According to the PDSFF estimates, a woman sells about one quintal of salt every day. R. Pothuraju, Convenor, PDSFF, says, "Women usually transport about one quintal of salt to their retail destination, from where they carry it in head-loads of 20 to 30 kg through the streets."


Every woman earns an average of Rs 50 from the sale of a quintal of salt, from which they pay the travel costs - amounting to around Rs 15 to Rs 20. "At the end of the day, they take back no more than Rs 25 to Rs 30," says P. Sharada, co-convenor, PDSSF. In addition, they have to endure the harassment of ticket collectors and railway staff, as the latter object to the open loads of salt.


The growing popularity of packaged salt has added to the woes of these women, as people in towns are no longer willing to buy loose salt. As a result, they have to travel further into the interiors. Commuting here is difficult and expensive and this eats into the profit margins. "Our customer-base in towns and villages close to our residences is dwindling each year. So we have to travel into unknown villages more often," rues Sharada.


The health impact of salt work is grave. "The greatest hazard of working in the saltpans," says Pothuraju, a resident of Pakkala village, "is the long hours of exposure to the sun." Dehydration is common as there are no drinking water facilities at or near the saltpans. For women, this dehydration and heat exposure over long periods results in various gynaecological problems, from vaginal itching to miscarriages. According to Sharada, at least 30 per cent of women working in the saltpans have undergone miscarriages. In her village, Ullapalem in the Singarayakonda mandala, two women have suffered miscarriages in the last month. The families had to shell out Rs 2,500 (US $1=Rs 39) each for treatment at private hospitals in Singarayakonda. There are no medical facilities in the village.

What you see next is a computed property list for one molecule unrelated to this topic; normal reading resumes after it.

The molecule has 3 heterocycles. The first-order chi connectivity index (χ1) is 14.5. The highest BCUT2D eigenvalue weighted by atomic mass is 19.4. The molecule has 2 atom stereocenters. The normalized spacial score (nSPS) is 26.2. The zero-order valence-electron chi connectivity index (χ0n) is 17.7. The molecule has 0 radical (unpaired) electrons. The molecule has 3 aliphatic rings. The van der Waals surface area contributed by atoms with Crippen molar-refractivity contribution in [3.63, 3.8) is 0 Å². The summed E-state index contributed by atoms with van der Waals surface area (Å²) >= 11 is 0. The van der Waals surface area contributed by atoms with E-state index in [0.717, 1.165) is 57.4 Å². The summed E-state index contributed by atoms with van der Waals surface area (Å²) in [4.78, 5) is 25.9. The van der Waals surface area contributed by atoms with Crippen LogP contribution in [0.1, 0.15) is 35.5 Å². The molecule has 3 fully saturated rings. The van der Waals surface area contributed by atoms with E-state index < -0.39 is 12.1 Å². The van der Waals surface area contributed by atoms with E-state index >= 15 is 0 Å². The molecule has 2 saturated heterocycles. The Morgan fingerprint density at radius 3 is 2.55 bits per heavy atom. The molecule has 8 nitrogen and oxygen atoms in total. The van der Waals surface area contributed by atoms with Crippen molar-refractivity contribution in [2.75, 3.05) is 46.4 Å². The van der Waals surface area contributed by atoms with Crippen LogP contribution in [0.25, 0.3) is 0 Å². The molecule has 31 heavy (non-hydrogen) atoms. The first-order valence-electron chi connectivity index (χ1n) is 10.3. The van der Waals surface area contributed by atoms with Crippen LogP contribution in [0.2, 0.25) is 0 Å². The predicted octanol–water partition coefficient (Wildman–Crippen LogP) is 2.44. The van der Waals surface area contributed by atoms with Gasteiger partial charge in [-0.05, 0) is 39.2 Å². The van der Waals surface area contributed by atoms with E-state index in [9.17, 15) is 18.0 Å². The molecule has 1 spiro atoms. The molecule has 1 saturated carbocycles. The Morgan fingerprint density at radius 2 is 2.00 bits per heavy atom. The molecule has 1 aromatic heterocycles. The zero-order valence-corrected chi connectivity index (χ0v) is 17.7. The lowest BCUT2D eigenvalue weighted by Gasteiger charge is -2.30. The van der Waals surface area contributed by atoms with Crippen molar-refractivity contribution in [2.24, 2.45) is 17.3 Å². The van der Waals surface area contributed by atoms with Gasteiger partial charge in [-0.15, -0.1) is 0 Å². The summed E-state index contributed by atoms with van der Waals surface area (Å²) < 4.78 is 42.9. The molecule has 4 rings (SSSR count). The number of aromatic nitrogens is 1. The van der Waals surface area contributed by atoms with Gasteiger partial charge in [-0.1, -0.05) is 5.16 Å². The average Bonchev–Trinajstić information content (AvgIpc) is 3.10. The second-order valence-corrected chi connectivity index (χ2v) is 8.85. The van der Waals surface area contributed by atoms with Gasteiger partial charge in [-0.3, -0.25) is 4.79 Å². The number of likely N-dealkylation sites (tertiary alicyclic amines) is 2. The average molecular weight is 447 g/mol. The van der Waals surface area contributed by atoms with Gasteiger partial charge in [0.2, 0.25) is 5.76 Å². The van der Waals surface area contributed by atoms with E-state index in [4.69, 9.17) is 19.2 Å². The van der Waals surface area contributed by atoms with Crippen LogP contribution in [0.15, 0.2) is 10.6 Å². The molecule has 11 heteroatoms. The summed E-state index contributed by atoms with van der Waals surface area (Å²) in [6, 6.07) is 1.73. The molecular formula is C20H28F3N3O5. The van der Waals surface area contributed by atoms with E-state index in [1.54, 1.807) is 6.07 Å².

Other problems such as poor eyesight due to the glare from the salt; and the splitting of the soles of the feet as a result of excessive contact with salt affect women as much as men.


Carrying heavy loads of salt - both at the pans and while selling door-to-door - is a job reserved for women and girls. This usually causes severe aches in the neck, back, knees and head, and constant fatigue. Due to repeated travel into new areas and overnight stay, these women are also at risk of sexual harassment and of contracting HIV, Ramakrishnan notes.


"All our financial problems would be solved if the government ensures a fair support price for our salt," says Kuntori Sheshamma, a saltpan owner from village Kothapatnam. "And half our health problems would disappear if drinking water was supplied at the salt pans." Saltpan owners are also demanding a support price of a minimum of one rupee per kg in bulk and Rs 2 per kg in retail.


The PDSFF has helped frame the demands of the community, including their need for potable water facilities near the pans and for protective gear for workers - dark glasses and suitable footwear. The forum has also listed the need for free medical facilities and medical insurance for salt workers, both pan-owners and labourers. The PDSFF plans to present the demands to a government agency soon.